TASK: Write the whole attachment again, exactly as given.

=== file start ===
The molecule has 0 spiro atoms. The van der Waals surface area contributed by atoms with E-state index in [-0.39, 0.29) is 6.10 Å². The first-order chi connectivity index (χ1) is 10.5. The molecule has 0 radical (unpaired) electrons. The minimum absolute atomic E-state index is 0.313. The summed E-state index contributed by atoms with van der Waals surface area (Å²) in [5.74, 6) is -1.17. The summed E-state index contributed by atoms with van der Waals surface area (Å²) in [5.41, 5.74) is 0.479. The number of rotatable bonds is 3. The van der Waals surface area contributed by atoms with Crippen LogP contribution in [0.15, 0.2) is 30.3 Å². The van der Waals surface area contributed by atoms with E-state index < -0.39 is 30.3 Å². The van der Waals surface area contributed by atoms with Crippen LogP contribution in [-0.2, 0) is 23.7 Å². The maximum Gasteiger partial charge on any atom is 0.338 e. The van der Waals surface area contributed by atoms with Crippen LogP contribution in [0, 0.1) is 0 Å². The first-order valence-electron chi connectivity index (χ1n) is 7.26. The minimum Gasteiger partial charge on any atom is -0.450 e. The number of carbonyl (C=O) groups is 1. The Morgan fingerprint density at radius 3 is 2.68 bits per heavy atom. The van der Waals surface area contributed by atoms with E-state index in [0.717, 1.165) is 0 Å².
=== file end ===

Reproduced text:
The molecule has 0 spiro atoms. The van der Waals surface area contributed by atoms with E-state index in [-0.39, 0.29) is 6.10 Å². The first-order chi connectivity index (χ1) is 10.5. The molecule has 0 radical (unpaired) electrons. The minimum absolute atomic E-state index is 0.313. The summed E-state index contributed by atoms with van der Waals surface area (Å²) in [5.74, 6) is -1.17. The summed E-state index contributed by atoms with van der Waals surface area (Å²) in [5.41, 5.74) is 0.479. The number of rotatable bonds is 3. The van der Waals surface area contributed by atoms with Crippen LogP contribution in [0.15, 0.2) is 30.3 Å². The van der Waals surface area contributed by atoms with E-state index < -0.39 is 30.3 Å². The van der Waals surface area contributed by atoms with Crippen LogP contribution in [-0.2, 0) is 23.7 Å². The maximum Gasteiger partial charge on any atom is 0.338 e. The van der Waals surface area contributed by atoms with Crippen LogP contribution in [0, 0.1) is 0 Å². The first-order valence-electron chi connectivity index (χ1n) is 7.26. The minimum Gasteiger partial charge on any atom is -0.450 e. The number of carbonyl (C=O) groups is 1. The Morgan fingerprint density at radius 3 is 2.68 bits per heavy atom. The van der Waals surface area contributed by atoms with E-state index in [0.717, 1.165) is 0 Å².